The plot I won't talk about much, because Eona (and Eon for that matter) are both books that if I even hint about I'll give wayy too much of the story away. Trust me, however, that it moves quickly, yet agonizingly slowly in such a way that each scene is presented fully, but the pace continues to drive you. Goodman is the type of writer you can tell takes the time to carefully select the various scenes you read about, and just like a great filmmaker, EVERYTHING is important plot-wise, character-wise, and theme-wise.
One thing I found quite different in Eona in comparison to Eon was the addition of an actual romance, something that's sort of hinted at in Eon, but mostly relies on attraction than any feelings being developed. Until now, when Eona is pretty known to be a beautiful, powerful female figure.
The romance, or love triangle, was kind of weird for me at first since I thought one of male characters was MUCH MUCH older than he really was. (35-40 vs. 25ish) It was still kind of awkward, seeing as Eona is 16/17, nearly ten years younger, but the romance/lust fest between them does, however, really work in the context of the novel, as well as presents more of those thematic qualities I listed above. (And sorry no spoilers-you'll just have to read it to find out) I liked the other relationship Eona had, mostly because I'm a [insert name] fan, and well he's less of a douche, but I also liked the fact that this relationship between them had its problems, had its power adjustments, and was in every way real. A lot of it was sort of based on that love/lust quality, but there was development, there was caring between the two of them, and in the end there is love.
What really made me happy, though, was the insecurity Goodman creates around the various relationships Eona has with these two men. There was never any clear, or at least to my mind, knowledge of who she was going to chose and why. And I honestly, even I couldn't decide who would be the better choice at some points. It was wonderful, it was utterly agonizing, it made me panicky for the entire time I read this, BUT I LOVED IT. Because it showed me the talent Goodman has to create such a situation that had me dying to know the end, and it showed me how well Goodman was able to immerse the reader into her world, and more importantly into Eona's mindset.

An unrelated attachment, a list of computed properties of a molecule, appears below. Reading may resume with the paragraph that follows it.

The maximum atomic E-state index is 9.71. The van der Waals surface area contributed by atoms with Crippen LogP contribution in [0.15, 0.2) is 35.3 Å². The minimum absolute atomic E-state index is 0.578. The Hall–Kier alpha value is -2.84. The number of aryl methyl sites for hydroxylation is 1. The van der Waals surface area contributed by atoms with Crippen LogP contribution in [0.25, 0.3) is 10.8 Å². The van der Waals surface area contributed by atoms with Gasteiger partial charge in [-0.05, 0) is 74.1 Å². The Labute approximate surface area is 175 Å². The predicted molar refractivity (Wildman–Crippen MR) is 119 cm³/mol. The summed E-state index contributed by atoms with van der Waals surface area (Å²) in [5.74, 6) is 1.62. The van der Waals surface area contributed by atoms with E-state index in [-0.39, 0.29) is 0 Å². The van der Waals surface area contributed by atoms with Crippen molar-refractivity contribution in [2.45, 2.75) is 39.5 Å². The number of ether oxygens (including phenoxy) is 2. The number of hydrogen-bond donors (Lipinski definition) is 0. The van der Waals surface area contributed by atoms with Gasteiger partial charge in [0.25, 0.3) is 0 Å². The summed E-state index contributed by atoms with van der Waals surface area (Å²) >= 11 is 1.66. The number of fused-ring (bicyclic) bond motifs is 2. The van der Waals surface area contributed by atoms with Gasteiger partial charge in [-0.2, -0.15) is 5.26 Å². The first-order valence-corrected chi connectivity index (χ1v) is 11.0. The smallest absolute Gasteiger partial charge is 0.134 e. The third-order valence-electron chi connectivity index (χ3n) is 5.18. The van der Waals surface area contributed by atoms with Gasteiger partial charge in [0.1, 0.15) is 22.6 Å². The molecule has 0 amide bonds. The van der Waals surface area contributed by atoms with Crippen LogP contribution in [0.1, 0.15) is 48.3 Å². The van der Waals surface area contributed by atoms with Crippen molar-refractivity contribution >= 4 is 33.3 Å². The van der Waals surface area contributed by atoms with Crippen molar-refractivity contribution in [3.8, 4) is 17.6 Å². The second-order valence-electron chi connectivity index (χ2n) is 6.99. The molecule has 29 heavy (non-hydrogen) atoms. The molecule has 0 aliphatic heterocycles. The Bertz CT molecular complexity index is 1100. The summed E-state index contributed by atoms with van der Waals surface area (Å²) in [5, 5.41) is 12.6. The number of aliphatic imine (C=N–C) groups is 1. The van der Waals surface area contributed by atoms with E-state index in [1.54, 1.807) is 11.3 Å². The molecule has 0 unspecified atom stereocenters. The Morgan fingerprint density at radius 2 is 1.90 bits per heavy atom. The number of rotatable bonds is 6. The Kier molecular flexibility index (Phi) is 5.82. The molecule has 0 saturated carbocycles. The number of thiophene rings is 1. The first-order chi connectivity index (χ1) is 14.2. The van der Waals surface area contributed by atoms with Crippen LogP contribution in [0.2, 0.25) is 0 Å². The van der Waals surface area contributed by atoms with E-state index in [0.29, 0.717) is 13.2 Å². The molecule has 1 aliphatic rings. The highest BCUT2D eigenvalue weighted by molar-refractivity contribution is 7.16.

I talked quite a bit about Eona's character in my review for Eon, but one of the major things I mentioned was the amount of realism Eona brought to the stage. In Eona this hasn't changed. Eona's still badass, but she's still scared, she's still insecure in her own skin, and most importantly she's still a conflicted person morally. She isn't some perfectly built heroine Conan-style, but she isn't a weeping Bella either. Instead Eona is achingly realistic and human. And maybe that's what makes this books both wonderful and terrible, because they force you to see the realism of humanity, the problems, the greed, the pride, the terrible things we do just because. And Eona, the novel and character, does a wonderful job of showing that.
The others characters also show that same realism and humanity, and easily allowing us to sympathize and HATE EVERY SINGLE ONE OF THEM. Because all of them are, like Eona, terrible in their own ways, yet wonderfully done.
This whole book feels like that. Stuck between agony and happiness the whole time.
The writing is decent enough, though Eona's voice throughout it is probably the best part. See my rant on realism above. There are no wonderful languishing prose-atic moments that I can recall, but the writing is well done nevertheless to keep you hooked and racing to finish the massive thing.
All in all, Eona is beautiful, heart wrenching, and the absolutely perfect dose of original, addicting fantasy that high fantasy lovers will adore time after time. Great plot, great character, and a depth that bring life to a world you will want to discover. This is a book to be bought, loved, and read with fervor and madness. 4.5-5/5(less)
My initial review (because it's still applicable) I gave it like 5 stars, WHAT DO YOU THINK I THOUGHT ABOUT IT? Don't worry a full review will eventua...moreMy initial review (because it's still applicable) I gave it like 5 stars, WHAT DO YOU THINK I THOUGHT ABOUT IT? Don't worry a full review will eventually evolve out of this sentence. In the meantime I'm gonna go buy the sequel now. kthxbye.